Presently, Ethio-US relationship is based on the principle of mutual cooperation and partnership in various areas particularly trade and investment.
President Dr. Mulatu Teshome received US Baptist Church Convention delegation comprising five members at the National Palace here yesterday. The delegation assured the President that US is keen to strengthen people-to-people ties. In addition to ways of strengthening public diplomacy, the President also told the delegation about the favorable investment climate in the country and called for church followers to take advantage of existing opportunities.
Two decades back, Ethiopia's relations with US was limited to aid. But presently, their relationship is based on the principle of mutual cooperation and partnership in various areas particularly trade and investment, the President said.
US Southern Baptist Church Convention President and delegation head Dr. Ronnie Floyd said the objective of the visit is mainly to gain lesson from religious values in Ethiopia, the importance of natural marriage and family in a bid to strengthen relations between the two countries in various fields. "The delegation appreciates the freedom of worship which treats all religions equally," he added.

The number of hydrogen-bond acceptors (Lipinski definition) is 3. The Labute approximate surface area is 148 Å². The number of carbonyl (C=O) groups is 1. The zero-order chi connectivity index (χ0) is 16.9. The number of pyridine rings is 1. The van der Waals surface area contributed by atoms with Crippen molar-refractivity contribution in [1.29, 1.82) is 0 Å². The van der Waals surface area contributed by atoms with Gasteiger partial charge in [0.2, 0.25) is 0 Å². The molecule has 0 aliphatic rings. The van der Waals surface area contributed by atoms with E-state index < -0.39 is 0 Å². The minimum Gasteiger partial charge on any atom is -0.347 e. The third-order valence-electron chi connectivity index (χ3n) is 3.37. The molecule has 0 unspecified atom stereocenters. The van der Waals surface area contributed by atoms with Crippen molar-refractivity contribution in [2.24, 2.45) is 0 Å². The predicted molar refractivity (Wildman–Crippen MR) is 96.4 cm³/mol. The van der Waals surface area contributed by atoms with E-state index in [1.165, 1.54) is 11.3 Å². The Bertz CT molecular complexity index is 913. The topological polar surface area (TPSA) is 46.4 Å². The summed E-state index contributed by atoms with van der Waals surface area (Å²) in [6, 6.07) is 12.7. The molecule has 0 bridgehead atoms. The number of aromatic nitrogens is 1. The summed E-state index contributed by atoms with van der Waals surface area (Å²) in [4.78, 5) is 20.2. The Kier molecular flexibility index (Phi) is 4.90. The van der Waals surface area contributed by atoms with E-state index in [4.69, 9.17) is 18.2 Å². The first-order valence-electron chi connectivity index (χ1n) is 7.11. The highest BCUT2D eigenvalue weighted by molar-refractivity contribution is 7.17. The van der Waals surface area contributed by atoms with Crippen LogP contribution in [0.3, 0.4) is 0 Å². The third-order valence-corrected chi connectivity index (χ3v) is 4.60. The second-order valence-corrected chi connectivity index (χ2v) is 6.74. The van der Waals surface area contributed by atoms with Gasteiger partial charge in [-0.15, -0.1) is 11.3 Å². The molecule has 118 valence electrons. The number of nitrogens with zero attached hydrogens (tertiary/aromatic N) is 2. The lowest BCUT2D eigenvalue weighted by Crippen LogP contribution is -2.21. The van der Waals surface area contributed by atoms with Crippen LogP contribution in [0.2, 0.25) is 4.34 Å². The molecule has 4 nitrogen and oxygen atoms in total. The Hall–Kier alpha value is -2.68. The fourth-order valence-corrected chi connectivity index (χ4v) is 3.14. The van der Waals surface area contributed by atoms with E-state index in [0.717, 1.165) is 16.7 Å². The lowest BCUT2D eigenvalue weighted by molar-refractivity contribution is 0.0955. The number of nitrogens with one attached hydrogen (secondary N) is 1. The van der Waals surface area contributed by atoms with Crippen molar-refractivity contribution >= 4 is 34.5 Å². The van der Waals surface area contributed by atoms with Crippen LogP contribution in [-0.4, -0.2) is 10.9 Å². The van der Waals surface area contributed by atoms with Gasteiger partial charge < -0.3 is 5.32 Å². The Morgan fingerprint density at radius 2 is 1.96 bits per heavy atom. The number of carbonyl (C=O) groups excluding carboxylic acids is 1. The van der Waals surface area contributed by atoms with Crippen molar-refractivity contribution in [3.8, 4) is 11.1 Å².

Foreign Ministry Americas Director General Ambassador Tebeje Berhe also said that the visit of the church representatives could contribute to the development of business diplomacy between Ethiopia and the US. "The delegation will attend the celebration of Ethiopian Epiphany aimed at sharing of good values to the world and strengthening public diplomacy as well."
The Southern Baptist Church Convention is the largest church in the US having over 50,000 churches.
A Princeton PhD, was a US diplomat for over 20 years, mostly in Eastern Europe, and was promoted to the Senior Foreign Service in 1997. For the Open World Leadership Center, he speaks with
its delegates from Europe/Eurasia on the topic, "E Pluribus Unum? What Keeps the United States United." Affiliated with Georgetown University for over ten years, he shares ideas with students about public diplomacy.
The papers of his deceased father -- poet and diplomat John L. Brown -- are stored at Georgetown University Special Collections at the Lauinger Library. They are manuscript materials valuable to scholars interested in post-WWII U.S.-European cultural relations.
This blog is dedicated to him, Dr. John L. Brown, a remarkable linguist/humanist who wrote in the Foreign Service Journal (1964) -- years before "soft power" was ever coined -- that "The CAO [Cultural Affairs Officer] soon comes to realize that his job is really a form of love-making and that making love is never really successful unless both partners are participating."